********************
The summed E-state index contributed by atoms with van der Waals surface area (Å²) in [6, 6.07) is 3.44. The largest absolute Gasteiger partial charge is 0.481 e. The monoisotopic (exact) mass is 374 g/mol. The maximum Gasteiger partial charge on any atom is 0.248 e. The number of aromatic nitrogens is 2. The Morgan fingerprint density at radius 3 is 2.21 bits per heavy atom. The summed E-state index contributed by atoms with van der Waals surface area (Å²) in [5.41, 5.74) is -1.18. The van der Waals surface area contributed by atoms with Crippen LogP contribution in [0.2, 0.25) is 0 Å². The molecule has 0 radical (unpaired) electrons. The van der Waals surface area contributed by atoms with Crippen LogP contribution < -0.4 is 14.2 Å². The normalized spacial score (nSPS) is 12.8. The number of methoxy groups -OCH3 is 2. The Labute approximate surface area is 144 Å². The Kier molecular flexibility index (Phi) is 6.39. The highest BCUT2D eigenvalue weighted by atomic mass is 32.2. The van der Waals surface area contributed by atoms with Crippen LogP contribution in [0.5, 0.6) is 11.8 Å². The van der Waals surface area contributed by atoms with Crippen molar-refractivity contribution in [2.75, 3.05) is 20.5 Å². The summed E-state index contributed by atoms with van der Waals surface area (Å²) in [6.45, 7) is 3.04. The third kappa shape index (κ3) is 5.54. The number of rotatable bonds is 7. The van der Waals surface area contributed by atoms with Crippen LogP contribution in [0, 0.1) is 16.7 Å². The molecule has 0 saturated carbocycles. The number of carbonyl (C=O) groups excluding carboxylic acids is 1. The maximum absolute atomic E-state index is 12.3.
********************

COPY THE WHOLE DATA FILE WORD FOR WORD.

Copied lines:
The summed E-state index contributed by atoms with van der Waals surface area (Å²) in [6, 6.07) is 3.44. The largest absolute Gasteiger partial charge is 0.481 e. The monoisotopic (exact) mass is 374 g/mol. The maximum Gasteiger partial charge on any atom is 0.248 e. The number of aromatic nitrogens is 2. The Morgan fingerprint density at radius 3 is 2.21 bits per heavy atom. The summed E-state index contributed by atoms with van der Waals surface area (Å²) in [5.41, 5.74) is -1.18. The van der Waals surface area contributed by atoms with Crippen LogP contribution in [0.2, 0.25) is 0 Å². The molecule has 0 radical (unpaired) electrons. The van der Waals surface area contributed by atoms with Crippen LogP contribution < -0.4 is 14.2 Å². The normalized spacial score (nSPS) is 12.8. The number of methoxy groups -OCH3 is 2. The Labute approximate surface area is 144 Å². The Kier molecular flexibility index (Phi) is 6.39. The highest BCUT2D eigenvalue weighted by atomic mass is 32.2. The van der Waals surface area contributed by atoms with Crippen LogP contribution in [0.5, 0.6) is 11.8 Å². The van der Waals surface area contributed by atoms with Crippen molar-refractivity contribution in [2.75, 3.05) is 20.5 Å². The summed E-state index contributed by atoms with van der Waals surface area (Å²) in [6.45, 7) is 3.04. The third kappa shape index (κ3) is 5.54. The number of rotatable bonds is 7. The van der Waals surface area contributed by atoms with Crippen LogP contribution in [0, 0.1) is 16.7 Å². The molecule has 0 saturated carbocycles. The number of carbonyl (C=O) groups excluding carboxylic acids is 1. The maximum absolute atomic E-state index is 12.3.